While learning about the great Ceylon teas and the nuances between low, mid, and high grown varieties, we took time to learn about the Sri Lankan people. Some of our fondest memories are of interviews conducted with field and factory workers and we came away with a renewed commitment to help improve the market for tea as a means of improving the working conditions for this fabulous group of people. It quickly became obvious to us that we are dependent upon one another for the good of the industry. We are inextricably tied synergistically much as the tea plant is dependent upon its roots for nourishment; we are dependent upon the infrastructure that produces this near miraculous beverage.
Following our tour of the estates, we stopped at the elephant orphanage and learned how to tiptoe through the “tulips” while avoiding getting stepped on by the elephants. We lunched at a restaurant that overlooked a river while 50 or so elephants bathed only meters from where we sat. We visited a tea museum, gazed upon innumerable waterfalls, and watched as the clouds drifted across the valleys. We marveled at the monkeys as they demonstrated their acrobatic skills, the Komodo dragon we spotted alongside the road, and the king-sized bats hanging from the trees. We were mesmerized by the intense stare of the ox by the bend in the road, we cursed the lowly leach for being so prolific, and we even stopped for tea at a truck on the Rothschild Estate in Pussellawa.
During the course of our travels we ate lunch in a converted tea factory, visited the Temple of the Tooth Relic in Kandy and shopped until we dropped in cities with names like Nuwara Eliya.
Yet another highlight of the tour was a visit to the Tea Auction in Colombo where we marveled at the rapidity of the transactions where the various auctioneers attempted to move between four and five lots of tea per minute. No snoozing allowed at this auction - and please don’t move a single body part unless you want to own the lot of tea being auctioned. For some the tour was almost over by this time and for others new duties unfolded including participation in a Food and Agricultural Meeting and the Sri Lanka Tea Convention and Trade Show. It was tough to say our good byes but thanks to the Convention organizers, who invited the entire group to the opening dinner and show, we did so in very comfortable surroundings. The cultural show featured the top dance troupe in Sri Lanka and easily rivaled a Las Vegas production.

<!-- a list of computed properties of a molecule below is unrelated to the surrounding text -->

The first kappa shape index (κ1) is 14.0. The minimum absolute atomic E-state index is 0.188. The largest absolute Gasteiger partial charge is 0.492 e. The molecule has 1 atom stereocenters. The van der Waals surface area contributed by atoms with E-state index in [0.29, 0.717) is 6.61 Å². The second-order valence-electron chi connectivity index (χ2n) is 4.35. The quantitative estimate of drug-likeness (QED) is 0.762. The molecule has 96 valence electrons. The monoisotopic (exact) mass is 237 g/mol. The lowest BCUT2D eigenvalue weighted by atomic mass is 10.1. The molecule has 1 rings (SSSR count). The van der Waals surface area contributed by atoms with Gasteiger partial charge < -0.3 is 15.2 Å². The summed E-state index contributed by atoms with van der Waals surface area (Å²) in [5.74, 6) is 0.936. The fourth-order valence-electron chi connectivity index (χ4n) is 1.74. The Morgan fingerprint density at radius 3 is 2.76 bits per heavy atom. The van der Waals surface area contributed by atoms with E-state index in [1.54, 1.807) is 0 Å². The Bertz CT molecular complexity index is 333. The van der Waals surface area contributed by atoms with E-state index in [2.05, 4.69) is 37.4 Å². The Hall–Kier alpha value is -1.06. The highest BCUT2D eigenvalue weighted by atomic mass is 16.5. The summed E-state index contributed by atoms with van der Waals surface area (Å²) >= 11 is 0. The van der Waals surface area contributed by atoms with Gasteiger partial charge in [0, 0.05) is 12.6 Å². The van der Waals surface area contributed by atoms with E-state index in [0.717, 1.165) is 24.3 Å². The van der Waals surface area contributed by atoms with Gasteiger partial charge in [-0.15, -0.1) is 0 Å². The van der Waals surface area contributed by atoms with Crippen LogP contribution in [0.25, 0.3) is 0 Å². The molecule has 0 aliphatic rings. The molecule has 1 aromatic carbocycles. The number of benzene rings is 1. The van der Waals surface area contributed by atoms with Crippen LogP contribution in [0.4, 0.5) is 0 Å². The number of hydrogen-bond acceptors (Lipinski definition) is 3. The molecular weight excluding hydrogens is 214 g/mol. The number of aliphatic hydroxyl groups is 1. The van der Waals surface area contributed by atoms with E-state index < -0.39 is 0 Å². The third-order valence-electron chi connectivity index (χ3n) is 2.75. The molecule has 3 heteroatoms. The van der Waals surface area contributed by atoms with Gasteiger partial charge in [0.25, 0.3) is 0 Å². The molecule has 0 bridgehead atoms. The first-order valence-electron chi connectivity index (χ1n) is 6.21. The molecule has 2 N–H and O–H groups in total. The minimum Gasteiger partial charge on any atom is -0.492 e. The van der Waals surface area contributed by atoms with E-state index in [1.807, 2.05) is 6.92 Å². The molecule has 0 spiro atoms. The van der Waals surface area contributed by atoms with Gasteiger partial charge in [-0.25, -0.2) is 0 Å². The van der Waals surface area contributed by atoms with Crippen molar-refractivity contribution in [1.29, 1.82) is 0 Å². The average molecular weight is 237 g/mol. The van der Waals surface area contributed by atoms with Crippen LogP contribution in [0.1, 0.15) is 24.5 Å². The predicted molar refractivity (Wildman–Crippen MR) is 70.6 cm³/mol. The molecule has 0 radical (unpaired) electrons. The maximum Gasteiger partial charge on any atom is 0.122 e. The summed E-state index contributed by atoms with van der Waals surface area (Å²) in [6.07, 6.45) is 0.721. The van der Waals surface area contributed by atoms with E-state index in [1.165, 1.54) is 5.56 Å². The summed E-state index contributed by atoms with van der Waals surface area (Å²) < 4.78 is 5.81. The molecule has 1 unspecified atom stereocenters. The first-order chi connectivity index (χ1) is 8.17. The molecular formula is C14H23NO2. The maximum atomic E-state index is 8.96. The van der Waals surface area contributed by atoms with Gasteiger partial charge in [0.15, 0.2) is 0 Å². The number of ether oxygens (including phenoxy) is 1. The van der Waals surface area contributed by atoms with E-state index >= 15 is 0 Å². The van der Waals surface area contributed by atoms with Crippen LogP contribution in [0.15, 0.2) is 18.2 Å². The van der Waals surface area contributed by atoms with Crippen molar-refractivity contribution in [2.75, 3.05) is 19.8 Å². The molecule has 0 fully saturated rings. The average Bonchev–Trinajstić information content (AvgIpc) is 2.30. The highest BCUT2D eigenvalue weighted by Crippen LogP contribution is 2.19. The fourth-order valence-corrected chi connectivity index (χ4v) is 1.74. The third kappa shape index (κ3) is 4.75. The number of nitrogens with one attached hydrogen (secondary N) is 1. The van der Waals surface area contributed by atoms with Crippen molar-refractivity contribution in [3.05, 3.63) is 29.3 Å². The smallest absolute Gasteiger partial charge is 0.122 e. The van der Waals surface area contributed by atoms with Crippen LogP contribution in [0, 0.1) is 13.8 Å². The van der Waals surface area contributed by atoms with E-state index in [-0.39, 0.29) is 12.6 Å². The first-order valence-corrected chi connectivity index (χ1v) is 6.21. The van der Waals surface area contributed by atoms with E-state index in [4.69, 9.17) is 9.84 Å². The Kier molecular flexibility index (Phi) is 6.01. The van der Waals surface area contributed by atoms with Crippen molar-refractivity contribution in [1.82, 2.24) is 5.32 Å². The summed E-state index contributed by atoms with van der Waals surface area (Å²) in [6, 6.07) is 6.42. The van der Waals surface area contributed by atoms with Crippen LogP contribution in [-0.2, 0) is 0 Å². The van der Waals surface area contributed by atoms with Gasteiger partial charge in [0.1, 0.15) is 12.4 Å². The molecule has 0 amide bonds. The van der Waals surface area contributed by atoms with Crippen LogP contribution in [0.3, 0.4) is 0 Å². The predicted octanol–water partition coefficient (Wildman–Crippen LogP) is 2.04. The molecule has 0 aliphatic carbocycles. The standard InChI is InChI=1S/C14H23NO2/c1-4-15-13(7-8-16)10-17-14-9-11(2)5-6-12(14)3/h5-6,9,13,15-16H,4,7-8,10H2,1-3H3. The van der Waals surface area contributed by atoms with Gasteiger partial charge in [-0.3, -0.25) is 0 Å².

Credit for the success of this tour must go to the Tea Board of Sri Lanka, The Planters Association, the Regional Plantation Companies, the Consultant Chamber of Commerce, John Keells Conventions, and to The Colombo Tea Traders Association. Also, to numerous individuals such as Anil Cooke of Asia Siyake, George Pelpola, Chairman and Hasitha DeAlwis of the Sri Lanka Tea Board, and Dillan Ariyawansa of Sri Lankan Travel, Inc. Finally we must recognize the many new friends that we made who will be forever known as Arjuna, Bez, Chaminda, Dharmasiri, David, Geo, Godfrey, Johann, Kenneth, Maithri, Maxwell, Mirzan, Nish, & Raj. Thank you for helping to make our dream a reality.
Tea & Coffee - October/November, 2003